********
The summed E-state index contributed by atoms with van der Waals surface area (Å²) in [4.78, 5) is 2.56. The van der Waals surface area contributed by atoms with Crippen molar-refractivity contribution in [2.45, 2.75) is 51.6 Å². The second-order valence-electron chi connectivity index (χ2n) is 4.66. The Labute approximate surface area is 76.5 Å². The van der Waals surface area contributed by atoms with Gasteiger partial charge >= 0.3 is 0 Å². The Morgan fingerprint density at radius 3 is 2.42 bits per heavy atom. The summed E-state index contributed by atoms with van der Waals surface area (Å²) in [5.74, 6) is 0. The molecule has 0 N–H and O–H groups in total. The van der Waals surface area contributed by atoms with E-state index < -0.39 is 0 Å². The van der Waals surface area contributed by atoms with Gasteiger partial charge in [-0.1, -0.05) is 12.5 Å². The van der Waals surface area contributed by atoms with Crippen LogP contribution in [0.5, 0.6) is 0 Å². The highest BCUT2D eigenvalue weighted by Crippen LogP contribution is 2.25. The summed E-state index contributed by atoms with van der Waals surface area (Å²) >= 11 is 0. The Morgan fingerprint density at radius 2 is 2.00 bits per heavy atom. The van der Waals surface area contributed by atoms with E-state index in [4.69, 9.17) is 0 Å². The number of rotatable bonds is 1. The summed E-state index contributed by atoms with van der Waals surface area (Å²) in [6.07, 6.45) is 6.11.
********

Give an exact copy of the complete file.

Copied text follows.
The summed E-state index contributed by atoms with van der Waals surface area (Å²) in [4.78, 5) is 2.56. The van der Waals surface area contributed by atoms with Crippen molar-refractivity contribution in [2.45, 2.75) is 51.6 Å². The second-order valence-electron chi connectivity index (χ2n) is 4.66. The Labute approximate surface area is 76.5 Å². The van der Waals surface area contributed by atoms with Gasteiger partial charge >= 0.3 is 0 Å². The Morgan fingerprint density at radius 3 is 2.42 bits per heavy atom. The summed E-state index contributed by atoms with van der Waals surface area (Å²) in [5.74, 6) is 0. The molecule has 0 N–H and O–H groups in total. The van der Waals surface area contributed by atoms with E-state index < -0.39 is 0 Å². The van der Waals surface area contributed by atoms with Gasteiger partial charge in [-0.1, -0.05) is 12.5 Å². The van der Waals surface area contributed by atoms with Crippen LogP contribution in [0.5, 0.6) is 0 Å². The highest BCUT2D eigenvalue weighted by Crippen LogP contribution is 2.25. The summed E-state index contributed by atoms with van der Waals surface area (Å²) >= 11 is 0. The Morgan fingerprint density at radius 2 is 2.00 bits per heavy atom. The van der Waals surface area contributed by atoms with E-state index in [4.69, 9.17) is 0 Å². The number of rotatable bonds is 1. The summed E-state index contributed by atoms with van der Waals surface area (Å²) in [6.07, 6.45) is 6.11.